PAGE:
He folded a towel around his powerful hips and went out into the small hallway. From habit, he headed for his old room. And he ran straight into Jessica. The girl had just been coming upstairs, and Ben reached out his arms, grasping her to stop her from falling backward. The feel of her soft sweater on his naked skin sent goose bumps down his spine, and he felt an unwelcome arousal creeping up beneath the towel.
“Are you okay?” he asked, his voice a bit breathless. “I almost killed you.”
She looked up at him, those soulful eyes capturing his own and not letting go. As they stood there, a crazy impulse swamped Ben and before he could stop himself, he drew the girl against his chest. She gave no resistance, just a soft whimper of surprise. Her head rested on his damp shoulder. She smelled of cookie dough, the old farmhouse and everything he loved. His heart rate quickened, and he dropped his arms, allowing her to step back.
She glanced at him again, under her long fiery lashes, before moving past him, holding up the bundle in her hands. “I was just going to replace the linens.”
She closed the bathroom door behind her before he could respond.
When Jessica returned downstairs, Ben was waiting for her, his hand on the banister. He was dressed in a black button-up and tight European-style jeans. He’d combed back his black hair, and it stayed that way because it was still wet. He looked sleek and sure of himself, a lazy smile on his bow-shaped lips.
“My lady, the parents of the house request our presence at the dinner table.” He swooped out his arm with a flourish, twirling his hand and taking a mock bow.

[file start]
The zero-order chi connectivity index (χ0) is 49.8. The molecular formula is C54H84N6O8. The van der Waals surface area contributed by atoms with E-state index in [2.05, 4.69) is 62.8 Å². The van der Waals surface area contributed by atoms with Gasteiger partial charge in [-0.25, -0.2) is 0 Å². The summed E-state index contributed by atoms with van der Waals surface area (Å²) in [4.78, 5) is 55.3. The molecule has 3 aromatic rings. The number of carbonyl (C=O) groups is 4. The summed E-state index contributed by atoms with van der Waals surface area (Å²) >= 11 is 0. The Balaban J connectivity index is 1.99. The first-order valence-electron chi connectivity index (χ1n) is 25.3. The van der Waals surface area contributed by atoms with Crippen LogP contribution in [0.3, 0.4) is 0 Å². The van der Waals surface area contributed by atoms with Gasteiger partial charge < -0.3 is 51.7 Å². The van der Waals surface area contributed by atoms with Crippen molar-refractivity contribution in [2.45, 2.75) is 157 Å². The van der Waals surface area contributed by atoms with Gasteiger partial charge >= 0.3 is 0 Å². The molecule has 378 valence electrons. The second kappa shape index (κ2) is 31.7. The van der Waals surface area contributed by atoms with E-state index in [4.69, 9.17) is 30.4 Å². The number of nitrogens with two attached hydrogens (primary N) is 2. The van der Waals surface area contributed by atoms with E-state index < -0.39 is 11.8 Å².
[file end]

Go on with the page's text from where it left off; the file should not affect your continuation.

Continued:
She giggled and slipped her fingers into his palm, her nerves tingling at the touch. He led her to the dining room, rubbing the back of her hand with the pad of his thumb. Every muscle in her body tightened at his movements.
“A true family dinner?”
Ben stopped and turned her toward him. “Is there any other way?” he asked.
Jessica thought about it. She was an only child, and before her parents had died, they’d treated the Christmas holiday like any other time. Sure, on the day itself, there had been presents, maybe a few carols, but certainly no special dinners. No visiting with relatives, either. That had been completely out of the question. Her father didn’t have any family, and while her mother had a brother who lived a half hour away, just outside Boston, they didn’t speak. Even the mention of Uncle Travis’ name had put her mother in a huff. Jessica had learned early on that she would never meet her family, that she shouldn’t want to. She only knew she had some young cousins from the note Travis had written her after the funeral. Whatever had happened in those years before Jessica had been born, it was unforgivable.
A throat cleared from the other room, and Jessica found Ben's father, Harold, staring at them from his spot at the head of the table. She felt sure he would reprimand them for stalling until the stern lines of his face softened into a smile.
“It’s time to eat,” he said gently, “but before you head over here, look up.”
Hanging above their head was a sprig of white berries and dark green leaves, tied to a hook on a string.
“The mistletoe?” she asked.
Harold nodded. Strong arms drew her close. Of all the ways she could have spent the Christmas season, she’d never imagined she’d be in the arms of a dark, handsome stranger, sharing a kiss.